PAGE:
Finally, it is indeed very important to recognize endometriosis as a systematic disease resulting from currently unknown genetic and epigenetic incidents. This includes many symptoms or differently said comorbidities above the typical ones (endometriosis-associated pain, infertility) such as migraine, autoimmune and endocrine disorders, chronic fatigue, gastrointestinal-related abdominal pain, bloating and constipation which are associated with endometriosis (5). Surgical treatment of endometriosis can treat endometriosis-associated pain and/or infertility but is highly unlikely to treat all these other symptoms/comorbidities. Obviously the same seems to apply for the pregnancy and obstetrical complications associated with endometriosis. Surgical treatment of endometriosis is unlikely to prevent these complications in future pregnancies, similarly, however, it also unlikely to increase their risk.

Reference list

1. Koninckx PR, Zupi E, Martin DC.Endometriosis and pregnancy outcome. Fertil Steril. 2018;110(3):406-407.

2. Nirgianakis K, Gasparri ML, Radan AP, Villiger A, McKinnon B, Mueller MD. Obstetrical complications after laparoscopic excision of posterior deep infiltrating endometriosis: a case-control study. Fertil Steril 2018; 110: 136-143

3. Gordts S, Grimbizis G, Campo R. Symptoms and classification of uterine adenomyosis, including the place of hysteroscopy in diagnosis. Fertil Steril. 2018;109(3):380-388.e1

4. Leone Roberti Maggiore U, Inversetti A, Schimberni M, Viganò P, Giorgione V, Candiani M. Obstetrical complications of endometriosis, particularly deep endometriosis. Fertil Steril. 2017;108(6):895-912.
5. Ahn SH, Singh V, Tayade C. Biomarkers in endometriosis: challenges and opportunities. Fertil Steril. 2017;107(3):523-532.

Go to the profile of Koninckx Philippe
about 3 years ago

Dear Dr Konstantinos Nirgianakis,

The relationship between endometriosis and pregnancy outcome is an important topic. The reduction of our text to 1500 words and 5 references [1] might have caused some loss of clarity. In addition, our hypothesis that the pathophysiology of endometriosis can be explained by a series of genetic-epigenetic incidents [2]had to be formulated prudently since not yet accepted for publication.
This hypothesis, postulates that a series of genetic and epigenetic incidents are transmitted at birth, increasing the risk of developing the disease endometriosis after a series of additional incidents.  These genetic and epigenetic incidents transmitted at birth may explain the changes in the endometrium, in the junctional zone and in placentation and pregnancy related problems as pre-eclampsia and small for gestational age babies. These and many other morbidities associated with endometriosis thus are no longer viewed as a consequence of endometriosis but as the consequence of a common causal factor.  This view also is fully compatible with your observation that previous surgery of deep endometriosis does not affect pregnancy outcome[3].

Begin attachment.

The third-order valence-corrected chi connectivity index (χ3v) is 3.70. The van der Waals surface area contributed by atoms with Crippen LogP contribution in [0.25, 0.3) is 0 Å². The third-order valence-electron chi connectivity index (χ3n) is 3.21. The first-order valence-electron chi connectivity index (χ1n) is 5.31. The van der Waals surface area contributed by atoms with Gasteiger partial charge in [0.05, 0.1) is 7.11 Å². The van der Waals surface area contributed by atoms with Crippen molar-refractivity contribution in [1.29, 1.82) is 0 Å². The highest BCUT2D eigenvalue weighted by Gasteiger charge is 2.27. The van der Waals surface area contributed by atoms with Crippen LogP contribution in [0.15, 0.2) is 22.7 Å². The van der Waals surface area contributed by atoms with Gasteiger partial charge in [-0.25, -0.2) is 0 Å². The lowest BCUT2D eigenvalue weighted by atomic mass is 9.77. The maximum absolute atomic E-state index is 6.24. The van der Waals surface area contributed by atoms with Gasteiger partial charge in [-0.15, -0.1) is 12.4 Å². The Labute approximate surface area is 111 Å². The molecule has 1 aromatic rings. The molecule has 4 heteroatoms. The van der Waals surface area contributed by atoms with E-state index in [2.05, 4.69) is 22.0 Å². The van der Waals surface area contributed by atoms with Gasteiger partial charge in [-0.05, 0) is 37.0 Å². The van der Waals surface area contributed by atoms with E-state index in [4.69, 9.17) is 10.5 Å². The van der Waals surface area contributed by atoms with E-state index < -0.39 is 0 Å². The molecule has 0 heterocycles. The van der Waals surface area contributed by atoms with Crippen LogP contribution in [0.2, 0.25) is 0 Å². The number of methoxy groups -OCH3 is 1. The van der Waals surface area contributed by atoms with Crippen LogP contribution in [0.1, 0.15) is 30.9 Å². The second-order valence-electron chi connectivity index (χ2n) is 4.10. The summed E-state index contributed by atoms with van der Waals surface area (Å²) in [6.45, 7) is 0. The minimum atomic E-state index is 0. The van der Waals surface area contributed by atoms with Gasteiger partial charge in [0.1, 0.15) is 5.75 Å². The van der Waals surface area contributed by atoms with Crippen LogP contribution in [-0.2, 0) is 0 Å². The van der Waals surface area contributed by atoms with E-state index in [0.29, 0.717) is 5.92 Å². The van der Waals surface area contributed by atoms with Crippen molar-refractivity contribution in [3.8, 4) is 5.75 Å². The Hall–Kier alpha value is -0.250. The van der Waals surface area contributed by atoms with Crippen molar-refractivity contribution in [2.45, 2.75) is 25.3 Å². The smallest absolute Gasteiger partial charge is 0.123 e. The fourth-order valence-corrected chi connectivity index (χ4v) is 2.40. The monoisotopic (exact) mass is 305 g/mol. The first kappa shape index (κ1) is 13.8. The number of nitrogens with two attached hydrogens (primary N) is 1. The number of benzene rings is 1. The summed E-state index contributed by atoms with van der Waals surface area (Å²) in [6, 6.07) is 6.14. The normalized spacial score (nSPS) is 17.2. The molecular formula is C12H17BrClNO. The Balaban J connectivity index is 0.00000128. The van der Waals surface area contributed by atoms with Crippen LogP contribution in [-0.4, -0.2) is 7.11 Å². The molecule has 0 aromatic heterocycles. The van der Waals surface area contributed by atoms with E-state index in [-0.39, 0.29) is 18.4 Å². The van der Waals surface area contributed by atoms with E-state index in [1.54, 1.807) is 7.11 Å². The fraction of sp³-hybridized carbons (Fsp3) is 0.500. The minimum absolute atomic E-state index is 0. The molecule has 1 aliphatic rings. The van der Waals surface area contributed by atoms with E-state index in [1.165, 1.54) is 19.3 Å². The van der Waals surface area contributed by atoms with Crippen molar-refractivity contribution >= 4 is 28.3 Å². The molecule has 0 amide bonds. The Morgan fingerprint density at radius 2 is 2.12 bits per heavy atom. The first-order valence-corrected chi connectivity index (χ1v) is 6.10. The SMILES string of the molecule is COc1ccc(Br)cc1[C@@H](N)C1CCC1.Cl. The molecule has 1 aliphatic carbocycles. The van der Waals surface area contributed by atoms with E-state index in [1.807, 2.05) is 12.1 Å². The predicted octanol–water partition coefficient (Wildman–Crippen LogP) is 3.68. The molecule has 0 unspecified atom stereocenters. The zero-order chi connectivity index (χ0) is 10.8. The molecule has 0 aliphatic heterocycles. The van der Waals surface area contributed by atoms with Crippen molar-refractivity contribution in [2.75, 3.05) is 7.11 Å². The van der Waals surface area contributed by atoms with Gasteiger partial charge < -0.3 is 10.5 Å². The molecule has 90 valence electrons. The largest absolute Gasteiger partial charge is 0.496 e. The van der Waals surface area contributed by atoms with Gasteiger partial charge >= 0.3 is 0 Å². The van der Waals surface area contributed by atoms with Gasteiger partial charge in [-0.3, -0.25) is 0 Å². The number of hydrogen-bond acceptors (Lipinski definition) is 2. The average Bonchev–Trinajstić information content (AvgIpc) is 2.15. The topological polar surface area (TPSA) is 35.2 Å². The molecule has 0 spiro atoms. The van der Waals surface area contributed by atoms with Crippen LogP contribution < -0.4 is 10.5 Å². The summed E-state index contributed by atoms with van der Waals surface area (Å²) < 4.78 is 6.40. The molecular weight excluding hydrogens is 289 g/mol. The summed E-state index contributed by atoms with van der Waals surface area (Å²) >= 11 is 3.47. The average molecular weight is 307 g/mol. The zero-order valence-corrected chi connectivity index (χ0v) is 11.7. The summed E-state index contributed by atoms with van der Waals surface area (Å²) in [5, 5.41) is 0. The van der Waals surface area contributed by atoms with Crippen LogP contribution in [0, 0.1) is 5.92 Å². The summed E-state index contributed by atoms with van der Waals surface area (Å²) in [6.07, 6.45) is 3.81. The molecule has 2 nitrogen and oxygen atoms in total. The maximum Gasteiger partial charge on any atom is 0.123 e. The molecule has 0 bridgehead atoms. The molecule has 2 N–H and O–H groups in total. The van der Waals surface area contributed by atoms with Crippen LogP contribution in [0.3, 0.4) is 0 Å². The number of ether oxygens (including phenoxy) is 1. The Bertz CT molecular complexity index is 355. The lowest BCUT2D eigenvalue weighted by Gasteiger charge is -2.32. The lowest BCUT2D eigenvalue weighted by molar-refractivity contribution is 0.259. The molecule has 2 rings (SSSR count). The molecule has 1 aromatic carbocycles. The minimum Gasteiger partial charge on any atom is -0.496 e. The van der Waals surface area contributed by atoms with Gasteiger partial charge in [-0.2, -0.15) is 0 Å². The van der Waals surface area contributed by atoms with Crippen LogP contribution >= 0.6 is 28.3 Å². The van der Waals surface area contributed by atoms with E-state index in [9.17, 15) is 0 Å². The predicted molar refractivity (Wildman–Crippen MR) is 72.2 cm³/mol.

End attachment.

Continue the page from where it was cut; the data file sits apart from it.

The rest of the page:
Another consequence  is that each endometriosis lesion  has a specific set of genetic and epigenetic abnormalities and that individual lesions  are heterogeneous and may react differently during a pregnancy. A lesion with an absolute progesterone resistance indeed would be stimulated by the high estrogen concentrations of a pregnancy. The same holds true for a treatment with combined oral contraceptives.  For this reason we formulated that the endometriosis lesions in your study were probably heterogeneous. Unfortunately ‘genetically –epigenetically’ was omitted. In addition, we would not be surprised that the effect upon a pregnancy would vary with the severity  or size of the deep endometriosis and with the number of previous pregnancies. Unfortunately the number of women did not permit to evaluate these variables in a multivariate model.
We were intrigued by the risk of postpartum bleeding and blood loss. This might be an important observation although not or marginally statistically significant. First as you explained ‘not statistically significant‘ does not permit a conclusion if the groups are small. More important is that a statistical tests which compares two groups of women, does not permit to detect a smaller subgroup, with a different behaviour. Considering the genetic and epigenetic incidents transmitted at birth, we would not be surprised that the women with postpartum bleeding constitute a specific subgroup.

Philippe R. koninckx, Errico Zupi, Dan C Martin, Anastasia Ussia and  Victor Gomel


Reference List


1.           Koninckx PR, Zupi E, Martin DC (2018) Endometriosis and pregnancy outcome. Fertil Steril 110:406-407


2.           Koninckx PR, Ussia A, Adamyan L, Wattiez A, Gomel V, Martin D (2018) Pathogenesis of endometriosis: the genetic-epigenetic theory. Fertil Steril in press


3.           Nirgianakis K, Gasparri ML, Radan AP, Villiger A, McKinnon B, Mosimann B, Papadia A, Mueller MD (2018) Obstetric complications after laparoscopic excision of posterior deep infiltrating endometriosis: a case-control study. Fertil Steril 110:459-466